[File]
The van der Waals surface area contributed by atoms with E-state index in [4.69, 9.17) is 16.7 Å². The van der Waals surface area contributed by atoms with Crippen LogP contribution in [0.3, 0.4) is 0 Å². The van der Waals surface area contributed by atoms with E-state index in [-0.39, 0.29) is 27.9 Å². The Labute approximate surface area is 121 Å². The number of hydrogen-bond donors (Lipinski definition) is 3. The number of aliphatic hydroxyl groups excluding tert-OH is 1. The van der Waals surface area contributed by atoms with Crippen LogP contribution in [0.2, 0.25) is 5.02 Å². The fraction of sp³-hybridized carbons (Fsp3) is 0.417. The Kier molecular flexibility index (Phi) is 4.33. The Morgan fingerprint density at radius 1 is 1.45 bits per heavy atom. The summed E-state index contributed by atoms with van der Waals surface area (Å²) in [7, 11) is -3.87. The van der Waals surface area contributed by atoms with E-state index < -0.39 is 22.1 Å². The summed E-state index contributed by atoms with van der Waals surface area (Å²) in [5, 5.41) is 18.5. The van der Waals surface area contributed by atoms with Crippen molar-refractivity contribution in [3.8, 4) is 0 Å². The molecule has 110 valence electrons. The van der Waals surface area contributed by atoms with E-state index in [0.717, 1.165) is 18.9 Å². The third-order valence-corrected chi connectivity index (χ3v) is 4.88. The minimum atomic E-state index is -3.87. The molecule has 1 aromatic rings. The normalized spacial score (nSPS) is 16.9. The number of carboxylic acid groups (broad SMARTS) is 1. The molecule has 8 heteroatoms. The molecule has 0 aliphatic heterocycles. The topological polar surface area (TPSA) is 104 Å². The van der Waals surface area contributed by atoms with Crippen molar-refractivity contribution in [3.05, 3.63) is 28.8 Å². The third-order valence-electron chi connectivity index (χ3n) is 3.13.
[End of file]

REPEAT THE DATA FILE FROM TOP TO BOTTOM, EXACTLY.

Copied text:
The van der Waals surface area contributed by atoms with E-state index in [4.69, 9.17) is 16.7 Å². The van der Waals surface area contributed by atoms with Crippen LogP contribution in [0.3, 0.4) is 0 Å². The van der Waals surface area contributed by atoms with E-state index in [-0.39, 0.29) is 27.9 Å². The Labute approximate surface area is 121 Å². The number of hydrogen-bond donors (Lipinski definition) is 3. The number of aliphatic hydroxyl groups excluding tert-OH is 1. The van der Waals surface area contributed by atoms with Crippen LogP contribution in [0.2, 0.25) is 5.02 Å². The fraction of sp³-hybridized carbons (Fsp3) is 0.417. The Kier molecular flexibility index (Phi) is 4.33. The Morgan fingerprint density at radius 1 is 1.45 bits per heavy atom. The summed E-state index contributed by atoms with van der Waals surface area (Å²) in [7, 11) is -3.87. The van der Waals surface area contributed by atoms with E-state index < -0.39 is 22.1 Å². The summed E-state index contributed by atoms with van der Waals surface area (Å²) in [5, 5.41) is 18.5. The van der Waals surface area contributed by atoms with Crippen molar-refractivity contribution in [3.8, 4) is 0 Å². The molecule has 110 valence electrons. The van der Waals surface area contributed by atoms with E-state index in [0.717, 1.165) is 18.9 Å². The third-order valence-corrected chi connectivity index (χ3v) is 4.88. The minimum atomic E-state index is -3.87. The molecule has 1 aromatic rings. The normalized spacial score (nSPS) is 16.9. The number of carboxylic acid groups (broad SMARTS) is 1. The molecule has 8 heteroatoms. The molecule has 0 aliphatic heterocycles. The topological polar surface area (TPSA) is 104 Å². The van der Waals surface area contributed by atoms with Crippen molar-refractivity contribution in [3.05, 3.63) is 28.8 Å². The third-order valence-electron chi connectivity index (χ3n) is 3.13.